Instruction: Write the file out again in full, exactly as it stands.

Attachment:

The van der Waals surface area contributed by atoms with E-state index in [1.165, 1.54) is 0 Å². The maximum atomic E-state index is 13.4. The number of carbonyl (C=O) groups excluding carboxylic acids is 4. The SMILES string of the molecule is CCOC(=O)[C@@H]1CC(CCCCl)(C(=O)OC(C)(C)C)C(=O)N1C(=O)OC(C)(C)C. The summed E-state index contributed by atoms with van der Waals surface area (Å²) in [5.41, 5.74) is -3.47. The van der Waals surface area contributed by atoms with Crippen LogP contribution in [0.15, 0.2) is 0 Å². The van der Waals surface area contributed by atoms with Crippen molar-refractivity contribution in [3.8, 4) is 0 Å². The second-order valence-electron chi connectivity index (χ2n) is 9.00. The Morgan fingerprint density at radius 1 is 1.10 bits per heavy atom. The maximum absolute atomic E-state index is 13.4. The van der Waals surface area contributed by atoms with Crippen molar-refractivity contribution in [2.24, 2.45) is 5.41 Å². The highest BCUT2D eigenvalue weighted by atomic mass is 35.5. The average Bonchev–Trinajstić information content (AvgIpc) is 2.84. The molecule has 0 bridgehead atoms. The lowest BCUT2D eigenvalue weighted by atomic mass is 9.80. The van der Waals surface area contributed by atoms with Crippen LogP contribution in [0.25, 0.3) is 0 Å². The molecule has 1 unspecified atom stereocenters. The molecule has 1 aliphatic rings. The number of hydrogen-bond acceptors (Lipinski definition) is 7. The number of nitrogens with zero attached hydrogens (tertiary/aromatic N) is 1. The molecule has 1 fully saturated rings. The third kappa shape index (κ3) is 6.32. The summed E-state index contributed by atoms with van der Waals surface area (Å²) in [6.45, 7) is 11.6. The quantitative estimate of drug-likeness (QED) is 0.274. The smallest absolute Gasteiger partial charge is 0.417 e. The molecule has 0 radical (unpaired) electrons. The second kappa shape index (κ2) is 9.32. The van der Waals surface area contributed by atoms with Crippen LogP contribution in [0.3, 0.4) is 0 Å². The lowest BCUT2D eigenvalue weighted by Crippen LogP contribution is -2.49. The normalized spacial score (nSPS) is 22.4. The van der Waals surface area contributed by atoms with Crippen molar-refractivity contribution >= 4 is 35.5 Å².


The van der Waals surface area contributed by atoms with E-state index in [1.165, 1.54) is 0 Å². The maximum atomic E-state index is 13.4. The number of carbonyl (C=O) groups excluding carboxylic acids is 4. The SMILES string of the molecule is CCOC(=O)[C@@H]1CC(CCCCl)(C(=O)OC(C)(C)C)C(=O)N1C(=O)OC(C)(C)C. The summed E-state index contributed by atoms with van der Waals surface area (Å²) in [5.41, 5.74) is -3.47. The van der Waals surface area contributed by atoms with Crippen LogP contribution in [0.15, 0.2) is 0 Å². The van der Waals surface area contributed by atoms with Crippen molar-refractivity contribution in [3.8, 4) is 0 Å². The second-order valence-electron chi connectivity index (χ2n) is 9.00. The Morgan fingerprint density at radius 1 is 1.10 bits per heavy atom. The maximum absolute atomic E-state index is 13.4. The van der Waals surface area contributed by atoms with Crippen molar-refractivity contribution in [2.24, 2.45) is 5.41 Å². The highest BCUT2D eigenvalue weighted by atomic mass is 35.5. The average Bonchev–Trinajstić information content (AvgIpc) is 2.84. The molecule has 0 bridgehead atoms. The lowest BCUT2D eigenvalue weighted by atomic mass is 9.80. The van der Waals surface area contributed by atoms with Crippen LogP contribution in [0.25, 0.3) is 0 Å². The molecule has 1 unspecified atom stereocenters. The molecule has 1 aliphatic rings. The number of hydrogen-bond acceptors (Lipinski definition) is 7. The number of nitrogens with zero attached hydrogens (tertiary/aromatic N) is 1. The molecule has 1 fully saturated rings. The third kappa shape index (κ3) is 6.32. The summed E-state index contributed by atoms with van der Waals surface area (Å²) in [6.45, 7) is 11.6. The quantitative estimate of drug-likeness (QED) is 0.274. The smallest absolute Gasteiger partial charge is 0.417 e. The molecule has 0 radical (unpaired) electrons. The second kappa shape index (κ2) is 9.32. The van der Waals surface area contributed by atoms with Crippen LogP contribution in [0.3, 0.4) is 0 Å². The lowest BCUT2D eigenvalue weighted by Crippen LogP contribution is -2.49. The normalized spacial score (nSPS) is 22.4. The van der Waals surface area contributed by atoms with Crippen molar-refractivity contribution >= 4 is 35.5 Å².